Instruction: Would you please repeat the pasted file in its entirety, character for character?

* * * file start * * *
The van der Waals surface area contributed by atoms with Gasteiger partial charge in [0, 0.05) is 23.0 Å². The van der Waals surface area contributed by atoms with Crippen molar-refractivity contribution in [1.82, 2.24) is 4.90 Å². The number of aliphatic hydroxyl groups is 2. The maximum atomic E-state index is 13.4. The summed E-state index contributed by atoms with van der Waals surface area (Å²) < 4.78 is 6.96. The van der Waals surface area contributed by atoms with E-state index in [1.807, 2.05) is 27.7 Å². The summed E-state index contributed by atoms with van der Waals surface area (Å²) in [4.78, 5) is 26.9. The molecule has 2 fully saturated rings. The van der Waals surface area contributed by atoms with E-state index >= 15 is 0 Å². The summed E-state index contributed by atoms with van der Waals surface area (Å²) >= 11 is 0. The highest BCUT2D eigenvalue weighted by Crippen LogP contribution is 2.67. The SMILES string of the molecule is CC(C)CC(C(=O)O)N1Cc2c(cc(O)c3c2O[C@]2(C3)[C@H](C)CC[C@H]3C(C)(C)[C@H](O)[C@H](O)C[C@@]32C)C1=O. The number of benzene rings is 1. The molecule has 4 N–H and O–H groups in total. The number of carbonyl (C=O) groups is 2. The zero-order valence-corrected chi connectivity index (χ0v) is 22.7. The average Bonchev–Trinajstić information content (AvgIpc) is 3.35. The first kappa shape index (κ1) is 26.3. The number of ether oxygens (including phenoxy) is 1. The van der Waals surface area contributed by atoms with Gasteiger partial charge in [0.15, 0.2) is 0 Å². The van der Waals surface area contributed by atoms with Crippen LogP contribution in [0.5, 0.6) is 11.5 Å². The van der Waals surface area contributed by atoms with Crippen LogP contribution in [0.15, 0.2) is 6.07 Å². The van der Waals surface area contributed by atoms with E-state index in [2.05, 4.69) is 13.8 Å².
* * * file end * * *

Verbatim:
The van der Waals surface area contributed by atoms with Gasteiger partial charge in [0, 0.05) is 23.0 Å². The van der Waals surface area contributed by atoms with Crippen molar-refractivity contribution in [1.82, 2.24) is 4.90 Å². The number of aliphatic hydroxyl groups is 2. The maximum atomic E-state index is 13.4. The summed E-state index contributed by atoms with van der Waals surface area (Å²) < 4.78 is 6.96. The van der Waals surface area contributed by atoms with E-state index in [1.807, 2.05) is 27.7 Å². The summed E-state index contributed by atoms with van der Waals surface area (Å²) in [4.78, 5) is 26.9. The molecule has 2 fully saturated rings. The van der Waals surface area contributed by atoms with E-state index >= 15 is 0 Å². The summed E-state index contributed by atoms with van der Waals surface area (Å²) >= 11 is 0. The highest BCUT2D eigenvalue weighted by Crippen LogP contribution is 2.67. The SMILES string of the molecule is CC(C)CC(C(=O)O)N1Cc2c(cc(O)c3c2O[C@]2(C3)[C@H](C)CC[C@H]3C(C)(C)[C@H](O)[C@H](O)C[C@@]32C)C1=O. The number of benzene rings is 1. The molecule has 4 N–H and O–H groups in total. The number of carbonyl (C=O) groups is 2. The zero-order valence-corrected chi connectivity index (χ0v) is 22.7. The average Bonchev–Trinajstić information content (AvgIpc) is 3.35. The first kappa shape index (κ1) is 26.3. The number of ether oxygens (including phenoxy) is 1. The van der Waals surface area contributed by atoms with Gasteiger partial charge in [0.15, 0.2) is 0 Å². The van der Waals surface area contributed by atoms with Crippen LogP contribution in [0.5, 0.6) is 11.5 Å². The van der Waals surface area contributed by atoms with Crippen LogP contribution in [0.15, 0.2) is 6.07 Å². The van der Waals surface area contributed by atoms with E-state index in [2.05, 4.69) is 13.8 Å².